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New law puts spotlight on India child abuse

Activists say cultural attitudes and red tape have allowed child abuse to run rife in India. But a new law seeks to change that by bringing abuse to light.

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A 2007 government study that interviewed more than 12,000 children across 13 Indian states found more than half had experienced some form of sexual abuse, with the highest incidences recorded in northern Delhi, Bihar, Andhra Pradesh, and the northeast state of Assam.

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If the findings are extrapolated across India’s 1.2 billion population, the number of potential abuse cases could be immense given that a majority of the population is under 25 (India is home to 20 percent of the world’s children.). (Read more about India's homeless railway children here)

The study – the first of its kind in a country only now awakening to a problem that spans all social classes – was conducted by the Ministry for Women and Children in 2005. In addition to interviewing thousands of children, it also surveyed more than 2,000 young adults and people who work closely with adolescents.

Efforts to publicize the problem, which has long been a taboo subject, have been helped by popular Bollywood actor Aamir Khan, who featured a segment on child abuse on his summertime talk show, marking a huge change in public willingness to address the issue. It was watched by tens of millions of Indians.

The new law also has many hoping more people will report abuse, though some say it does little to address public apathy or assuage distrust of a judicial system in which corruption has often trumped justice.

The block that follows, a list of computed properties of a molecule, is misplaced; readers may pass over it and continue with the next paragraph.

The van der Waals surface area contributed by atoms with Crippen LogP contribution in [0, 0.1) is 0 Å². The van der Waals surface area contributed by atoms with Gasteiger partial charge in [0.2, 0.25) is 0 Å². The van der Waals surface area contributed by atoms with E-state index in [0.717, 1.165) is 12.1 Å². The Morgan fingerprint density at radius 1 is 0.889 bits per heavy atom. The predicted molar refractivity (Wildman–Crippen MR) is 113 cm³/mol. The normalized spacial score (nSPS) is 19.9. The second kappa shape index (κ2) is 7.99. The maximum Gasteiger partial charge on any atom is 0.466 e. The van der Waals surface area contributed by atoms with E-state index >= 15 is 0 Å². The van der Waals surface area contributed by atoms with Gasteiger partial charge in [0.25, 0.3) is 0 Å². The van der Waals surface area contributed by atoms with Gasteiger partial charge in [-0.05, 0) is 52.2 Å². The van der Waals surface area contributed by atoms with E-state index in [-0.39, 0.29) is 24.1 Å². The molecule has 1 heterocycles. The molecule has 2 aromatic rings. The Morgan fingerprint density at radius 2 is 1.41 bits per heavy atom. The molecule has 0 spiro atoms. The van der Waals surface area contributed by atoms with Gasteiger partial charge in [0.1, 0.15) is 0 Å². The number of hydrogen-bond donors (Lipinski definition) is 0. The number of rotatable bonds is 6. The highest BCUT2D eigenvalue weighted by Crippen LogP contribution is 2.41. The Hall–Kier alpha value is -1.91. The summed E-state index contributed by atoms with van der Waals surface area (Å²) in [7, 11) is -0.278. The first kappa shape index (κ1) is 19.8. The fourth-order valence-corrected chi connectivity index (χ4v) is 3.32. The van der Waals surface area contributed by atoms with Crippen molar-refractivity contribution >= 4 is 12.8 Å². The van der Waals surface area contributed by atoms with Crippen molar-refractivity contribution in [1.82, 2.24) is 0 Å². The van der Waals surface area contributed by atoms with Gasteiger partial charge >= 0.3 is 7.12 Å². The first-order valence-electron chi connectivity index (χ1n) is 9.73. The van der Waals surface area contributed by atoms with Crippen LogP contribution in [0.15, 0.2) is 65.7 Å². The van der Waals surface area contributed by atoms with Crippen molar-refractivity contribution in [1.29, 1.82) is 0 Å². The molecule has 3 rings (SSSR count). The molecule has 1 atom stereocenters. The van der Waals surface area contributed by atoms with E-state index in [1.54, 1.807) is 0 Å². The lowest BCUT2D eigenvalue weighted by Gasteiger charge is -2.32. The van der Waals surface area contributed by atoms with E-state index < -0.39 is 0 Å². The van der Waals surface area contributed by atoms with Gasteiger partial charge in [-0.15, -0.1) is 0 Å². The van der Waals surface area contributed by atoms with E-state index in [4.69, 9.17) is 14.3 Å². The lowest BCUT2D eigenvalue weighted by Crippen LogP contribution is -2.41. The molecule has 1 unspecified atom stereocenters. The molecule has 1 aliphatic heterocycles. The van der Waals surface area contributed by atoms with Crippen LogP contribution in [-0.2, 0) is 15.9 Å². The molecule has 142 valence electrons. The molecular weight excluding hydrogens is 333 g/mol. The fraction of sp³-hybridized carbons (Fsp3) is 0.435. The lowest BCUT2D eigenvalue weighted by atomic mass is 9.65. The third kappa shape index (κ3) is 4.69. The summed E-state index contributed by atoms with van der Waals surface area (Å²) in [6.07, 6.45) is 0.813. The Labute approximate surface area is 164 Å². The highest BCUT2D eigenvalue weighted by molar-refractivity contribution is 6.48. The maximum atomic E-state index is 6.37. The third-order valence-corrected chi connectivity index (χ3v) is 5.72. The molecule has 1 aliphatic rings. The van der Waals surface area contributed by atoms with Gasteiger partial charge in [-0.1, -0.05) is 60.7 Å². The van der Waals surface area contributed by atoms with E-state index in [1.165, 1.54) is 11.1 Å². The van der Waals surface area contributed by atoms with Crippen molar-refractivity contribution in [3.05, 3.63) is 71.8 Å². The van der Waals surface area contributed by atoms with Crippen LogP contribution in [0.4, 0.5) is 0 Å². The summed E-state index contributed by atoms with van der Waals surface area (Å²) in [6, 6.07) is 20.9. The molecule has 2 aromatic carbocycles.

“Perpetrators believe they can keep getting away with their deplorable behavior,” says Meenakshi Ganguly of Human Rights Watch in South Asia.

The organization recently conducted an extensive study on child abuse in India, which found that despite the new legislation there are very few counseling centers, trained teachers in schools, knowledgeable police officers, or medical experts in place to protect the country’s children. 

Activists say most of the services available for children in India are either run by individuals or nongovernmental organizations still in their nascent stages.

Ambitious government plans, launched in 2009, to strengthen child protection measures, and create new ones, such as a network of district-level social workers, have largely failed to get off the ground. (Read more about India's child coal miners)

Only four of India’s 28 states spent the money they were allocated by the central government during the first three years of the plan, according to the government’s own figures. 

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